Two programs and one employee of UMass Medical School’s Commonwealth Medicine division are among those being honored by the 2016 Commonwealth of Massachusetts Performance Recognition Program.
Many seniors are prescribed medications considered high-risk because of their potential to cause adverse reactions and events. The U.S. Food and Drug Administration (FDA) is addressing this issue with its recent release of safety tips for older adults. Health insurers can do even more by implementing a high-risk medication intervention program.
An expert on the Care Transformation Collaborative of Rhode Island (CTC), a patient-centered medical home initiative managed by UMass Medical School, will present on creating community health teams to help patients who have high-cost, complex needs at the Patient-Centered Medical Home Congress, sponsored by the National Committee for Quality Assurance (NCQA) Oct. 7-9 in Chicago.
A clinical pharmacist from UMass Medical School’s Clinical Pharmacy Services division will present on promising specialty medications with the biggest impact on drug spend expected to receive approval from the U.S. Food and Drug Administration (FDA) within the next two years at the Academy of Managed Care Pharmacy’s Nexus 2016 conference, being held Oct. 3-6 in National Harbor, Maryland.
A six-year effort to improve the training and advance the skills of direct care workers was highlighted in a Sept. 19 article in Worcester Business Journal’s Health quarterly.
The director of the Sibling Support Program: A Family-Centered Mental Health Initiative will discuss the role of families and siblings in the behavioral health experience at a live networking event sponsored by the Massachusetts Association of Healthcare Quality (MAHQ) Oct. 19 at Newton-Wellesley Hospital.
The Harvard T.H. Chan School of Public Health has bestowed the Leadership Award in Public Health Practice on Carolyn S. Langer, MD, MPH, JD, director of UMass Medical School’s Office of Clinical Affairs. The award was presented during alumni weekend festivities Sept. 24.
The US Business Leadership Network (USBLN) recognized Kathleen A. Petkauskos, director of UMass Medical School’s Work Without Limits, for being inducted into the National Disability Mentoring Coalition’s Susan M. Daniels Disability Mentoring Hall of Fame on the last day of its annual national conference on September 22.
Mary Ellen originally decided to ride out Super Storm Sandy at her home in Rockaway Beach, New York, with her husband, a retired firefighter, and her two teen-age sons. Her family had safely weathered Hurricane Irene a year earlier, and had limited evacuation options due to her health and mobility needs. They thought it would be another success story. Ultimately it was, but not without significant risk.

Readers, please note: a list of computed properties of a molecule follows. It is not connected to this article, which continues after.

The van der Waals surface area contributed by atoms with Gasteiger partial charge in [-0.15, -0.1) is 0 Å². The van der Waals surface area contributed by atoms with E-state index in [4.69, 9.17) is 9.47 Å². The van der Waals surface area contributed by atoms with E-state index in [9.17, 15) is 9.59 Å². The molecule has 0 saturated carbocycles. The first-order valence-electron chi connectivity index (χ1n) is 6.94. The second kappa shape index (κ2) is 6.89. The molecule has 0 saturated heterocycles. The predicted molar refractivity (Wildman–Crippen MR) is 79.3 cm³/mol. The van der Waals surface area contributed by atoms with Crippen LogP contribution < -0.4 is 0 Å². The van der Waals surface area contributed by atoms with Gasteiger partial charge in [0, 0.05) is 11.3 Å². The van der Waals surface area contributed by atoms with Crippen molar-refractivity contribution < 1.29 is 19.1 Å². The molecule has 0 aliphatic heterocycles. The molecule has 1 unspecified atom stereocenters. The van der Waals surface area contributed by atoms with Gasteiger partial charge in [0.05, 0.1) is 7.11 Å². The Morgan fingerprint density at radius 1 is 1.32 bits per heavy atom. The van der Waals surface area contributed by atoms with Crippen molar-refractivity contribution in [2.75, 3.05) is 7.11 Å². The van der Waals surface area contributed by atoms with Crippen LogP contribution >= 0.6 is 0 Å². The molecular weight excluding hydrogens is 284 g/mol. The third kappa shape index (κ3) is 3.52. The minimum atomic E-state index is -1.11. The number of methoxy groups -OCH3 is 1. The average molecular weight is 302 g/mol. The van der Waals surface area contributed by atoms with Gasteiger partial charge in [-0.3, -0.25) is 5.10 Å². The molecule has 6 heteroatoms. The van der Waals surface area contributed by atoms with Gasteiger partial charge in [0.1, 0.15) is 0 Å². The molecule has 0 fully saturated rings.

For the first time, a regional effort is underway to analyze the cost of dispensing prescriptions to Medicaid beneficiaries. The New England States Consortium Systems Organization (NESCSO), a nonprofit organized by the health and human service agencies of the New England states and UMass Medical School, has partnered with the accounting firm of Myers and Stauffer LC to survey pharmacies in the region.
UMass Medical School’s New England AIDS Education and Training Center (NEAETC) is co-sponsoring the 12th annual National Conference on HIV/AIDS & Aging Sept. 23 at Florian Hall, Dorchester, to raise awareness of how HIV affects older adults as medical advances enable people to live longer with the disease.
For Kathleen A. Petkauskos and Megan Northup, increasing the employment rate for people with disabilities isn’t just their job; it’s quite literally their lives, according to a 5 for Good segment on WCVB-TV. Northup is a woman with autism. Petkauskos is director of UMass Medical School’s Work Without Limits program. Together, they found mentoring success.
A UMass Medical School expert on medical interpretation and cultural competency has co-authored an advanced Collaborative Institutional Training Initiative (CITI Program) module to instruct researchers on strategies to obtain informed consent from potential study participants who do not speak English well.
UMass Medical School autism advocate Elaine Gabovitch, MPA, is developing a series of radio and television shows on the importance of developmental monitoring to be broadcast across the state next year in an effort to reach families of young children. The broadcasts will emphasize equal access for those from culturally and linguistically diverse backgrounds.
A Massachusetts family is saving nearly $500 a year on a medication for an ill child, thanks to the collaboration between UMass Medical School’s clinical pharmacists and its Community Case Management Program.